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McCarthy confident side will progress

IT was a very emotional day for Kilmurry-Ibrickane selector Gerard McCarthy and he shed a tear or two as followers of the Clare champions celebrated a famous victory at the Gaelic Grounds.

Kilmurry Ibrickane's Peter O'Dwyer contests the ball with Micheal Quirke of Kerins O'Rahillys during the Munster Club final at Limerick. Photograph by John Kelly“I lost my only son (David) four years ago in a car accident and today was his birthday and this bunch of players said in the dressing room that they weren’t coming back without this for me. It meant a lot to me. I asked my son this morning if he could swing a point for us any way and I think he did that for me. I found it an emotional day,” he said.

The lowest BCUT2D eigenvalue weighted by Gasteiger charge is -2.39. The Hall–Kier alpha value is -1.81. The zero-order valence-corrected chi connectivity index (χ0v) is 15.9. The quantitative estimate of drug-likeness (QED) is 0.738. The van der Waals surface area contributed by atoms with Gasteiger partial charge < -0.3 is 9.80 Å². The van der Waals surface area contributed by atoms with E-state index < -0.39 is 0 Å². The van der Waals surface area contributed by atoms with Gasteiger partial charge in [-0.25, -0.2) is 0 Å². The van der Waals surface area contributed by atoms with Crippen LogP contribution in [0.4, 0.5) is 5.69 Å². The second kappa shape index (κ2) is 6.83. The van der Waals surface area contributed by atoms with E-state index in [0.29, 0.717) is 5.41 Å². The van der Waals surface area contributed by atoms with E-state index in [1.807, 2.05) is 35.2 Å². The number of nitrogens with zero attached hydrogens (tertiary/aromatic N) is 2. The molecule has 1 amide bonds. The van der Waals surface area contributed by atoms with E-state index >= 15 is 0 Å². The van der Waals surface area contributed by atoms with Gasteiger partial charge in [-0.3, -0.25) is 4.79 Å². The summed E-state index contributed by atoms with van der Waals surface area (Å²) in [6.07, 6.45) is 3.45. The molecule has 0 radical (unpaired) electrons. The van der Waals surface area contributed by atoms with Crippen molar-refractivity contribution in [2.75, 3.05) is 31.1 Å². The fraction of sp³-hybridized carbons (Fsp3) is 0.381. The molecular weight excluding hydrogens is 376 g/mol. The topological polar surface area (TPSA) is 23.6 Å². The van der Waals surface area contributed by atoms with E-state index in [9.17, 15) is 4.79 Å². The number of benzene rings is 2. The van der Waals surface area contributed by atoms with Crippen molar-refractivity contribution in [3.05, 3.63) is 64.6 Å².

“We came here today knowing what was needed. Last year we were in the same dressing room and we said to the players today that we weren’t coming back in here losing this. This bunch have shown marvellous character. They have been behind in a few big matches during the year. Doonbeg put us to the pin of our collar; we came back, we showed character. In the county final against Kilkee, we conceded two goals and came back again.  They came here today with no fear. The name ‘Kerry club’ didn’t mean a thing to these boys. They believed in themselves. It proved one thing and that is that Clare football is not as bad as people make it out to be,” Gerard said.
“The supporters, everybody gave it their all and I have to pay tribute to the fans here today from every club. They all came behind us and joined with our own supporters and I thank everyone for that,” he went on.